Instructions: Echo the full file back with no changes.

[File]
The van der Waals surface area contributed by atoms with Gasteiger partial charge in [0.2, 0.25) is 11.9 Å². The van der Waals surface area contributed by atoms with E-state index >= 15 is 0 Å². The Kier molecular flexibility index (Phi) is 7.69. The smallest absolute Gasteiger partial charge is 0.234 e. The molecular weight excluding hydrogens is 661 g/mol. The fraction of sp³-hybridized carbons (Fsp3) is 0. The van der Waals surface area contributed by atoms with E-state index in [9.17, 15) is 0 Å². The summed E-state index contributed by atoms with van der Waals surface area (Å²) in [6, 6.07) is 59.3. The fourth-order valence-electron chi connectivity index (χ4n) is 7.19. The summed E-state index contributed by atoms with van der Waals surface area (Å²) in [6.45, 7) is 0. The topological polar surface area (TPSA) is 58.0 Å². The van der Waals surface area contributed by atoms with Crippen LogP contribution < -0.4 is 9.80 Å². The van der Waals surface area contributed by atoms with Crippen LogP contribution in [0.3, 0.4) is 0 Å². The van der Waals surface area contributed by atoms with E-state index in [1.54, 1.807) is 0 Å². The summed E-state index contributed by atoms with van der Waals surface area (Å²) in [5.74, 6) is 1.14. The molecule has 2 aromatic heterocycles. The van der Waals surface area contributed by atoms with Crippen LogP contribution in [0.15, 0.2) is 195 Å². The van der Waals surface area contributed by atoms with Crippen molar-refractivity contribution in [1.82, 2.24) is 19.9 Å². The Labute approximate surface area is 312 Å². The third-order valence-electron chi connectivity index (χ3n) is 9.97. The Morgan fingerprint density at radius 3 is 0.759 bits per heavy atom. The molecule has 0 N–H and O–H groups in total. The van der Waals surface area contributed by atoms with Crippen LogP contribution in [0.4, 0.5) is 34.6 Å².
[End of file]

The van der Waals surface area contributed by atoms with Gasteiger partial charge in [0.2, 0.25) is 11.9 Å². The van der Waals surface area contributed by atoms with E-state index >= 15 is 0 Å². The Kier molecular flexibility index (Phi) is 7.69. The smallest absolute Gasteiger partial charge is 0.234 e. The molecular weight excluding hydrogens is 661 g/mol. The fraction of sp³-hybridized carbons (Fsp3) is 0. The van der Waals surface area contributed by atoms with E-state index in [9.17, 15) is 0 Å². The summed E-state index contributed by atoms with van der Waals surface area (Å²) in [6, 6.07) is 59.3. The fourth-order valence-electron chi connectivity index (χ4n) is 7.19. The summed E-state index contributed by atoms with van der Waals surface area (Å²) in [6.45, 7) is 0. The topological polar surface area (TPSA) is 58.0 Å². The van der Waals surface area contributed by atoms with Crippen LogP contribution < -0.4 is 9.80 Å². The van der Waals surface area contributed by atoms with Crippen LogP contribution in [0.3, 0.4) is 0 Å². The van der Waals surface area contributed by atoms with E-state index in [1.54, 1.807) is 0 Å². The summed E-state index contributed by atoms with van der Waals surface area (Å²) in [5.74, 6) is 1.14. The molecule has 2 aromatic heterocycles. The van der Waals surface area contributed by atoms with Crippen LogP contribution in [0.15, 0.2) is 195 Å². The van der Waals surface area contributed by atoms with Crippen molar-refractivity contribution in [1.82, 2.24) is 19.9 Å². The Labute approximate surface area is 312 Å². The third-order valence-electron chi connectivity index (χ3n) is 9.97. The Morgan fingerprint density at radius 3 is 0.759 bits per heavy atom. The molecule has 0 N–H and O–H groups in total. The van der Waals surface area contributed by atoms with Crippen LogP contribution in [0.4, 0.5) is 34.6 Å².